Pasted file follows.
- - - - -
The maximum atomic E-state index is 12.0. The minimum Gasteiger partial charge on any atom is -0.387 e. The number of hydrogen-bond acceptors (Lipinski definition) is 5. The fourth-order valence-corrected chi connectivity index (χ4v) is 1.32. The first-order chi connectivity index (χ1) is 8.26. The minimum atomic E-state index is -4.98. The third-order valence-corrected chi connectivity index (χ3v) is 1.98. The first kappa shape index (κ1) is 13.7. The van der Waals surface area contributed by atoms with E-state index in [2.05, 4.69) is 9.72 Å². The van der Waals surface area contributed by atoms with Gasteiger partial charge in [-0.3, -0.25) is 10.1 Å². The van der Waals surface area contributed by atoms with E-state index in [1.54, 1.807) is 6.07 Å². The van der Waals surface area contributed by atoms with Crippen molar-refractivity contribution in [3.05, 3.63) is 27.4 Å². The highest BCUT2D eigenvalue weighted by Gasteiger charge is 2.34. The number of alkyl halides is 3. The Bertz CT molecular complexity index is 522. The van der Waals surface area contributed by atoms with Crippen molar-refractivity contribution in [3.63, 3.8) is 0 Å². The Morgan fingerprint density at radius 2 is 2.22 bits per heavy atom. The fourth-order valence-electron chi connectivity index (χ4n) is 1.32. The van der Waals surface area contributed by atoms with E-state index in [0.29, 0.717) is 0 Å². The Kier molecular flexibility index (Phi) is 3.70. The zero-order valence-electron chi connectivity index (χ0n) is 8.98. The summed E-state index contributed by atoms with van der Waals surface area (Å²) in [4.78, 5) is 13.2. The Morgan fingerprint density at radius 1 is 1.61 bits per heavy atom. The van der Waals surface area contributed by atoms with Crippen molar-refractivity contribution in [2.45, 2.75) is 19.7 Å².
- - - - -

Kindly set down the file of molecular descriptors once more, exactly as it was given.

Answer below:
The maximum atomic E-state index is 12.0. The minimum Gasteiger partial charge on any atom is -0.387 e. The number of hydrogen-bond acceptors (Lipinski definition) is 5. The fourth-order valence-corrected chi connectivity index (χ4v) is 1.32. The first-order chi connectivity index (χ1) is 8.26. The minimum atomic E-state index is -4.98. The third-order valence-corrected chi connectivity index (χ3v) is 1.98. The first kappa shape index (κ1) is 13.7. The van der Waals surface area contributed by atoms with E-state index in [2.05, 4.69) is 9.72 Å². The van der Waals surface area contributed by atoms with Gasteiger partial charge in [-0.3, -0.25) is 10.1 Å². The van der Waals surface area contributed by atoms with E-state index in [1.54, 1.807) is 6.07 Å². The van der Waals surface area contributed by atoms with Crippen molar-refractivity contribution in [3.05, 3.63) is 27.4 Å². The highest BCUT2D eigenvalue weighted by Gasteiger charge is 2.34. The number of alkyl halides is 3. The Bertz CT molecular complexity index is 522. The van der Waals surface area contributed by atoms with Crippen molar-refractivity contribution in [3.63, 3.8) is 0 Å². The Morgan fingerprint density at radius 2 is 2.22 bits per heavy atom. The fourth-order valence-electron chi connectivity index (χ4n) is 1.32. The van der Waals surface area contributed by atoms with E-state index in [0.29, 0.717) is 0 Å². The Kier molecular flexibility index (Phi) is 3.70. The zero-order valence-electron chi connectivity index (χ0n) is 8.98. The summed E-state index contributed by atoms with van der Waals surface area (Å²) in [4.78, 5) is 13.2. The Morgan fingerprint density at radius 1 is 1.61 bits per heavy atom. The van der Waals surface area contributed by atoms with Crippen molar-refractivity contribution in [2.45, 2.75) is 19.7 Å².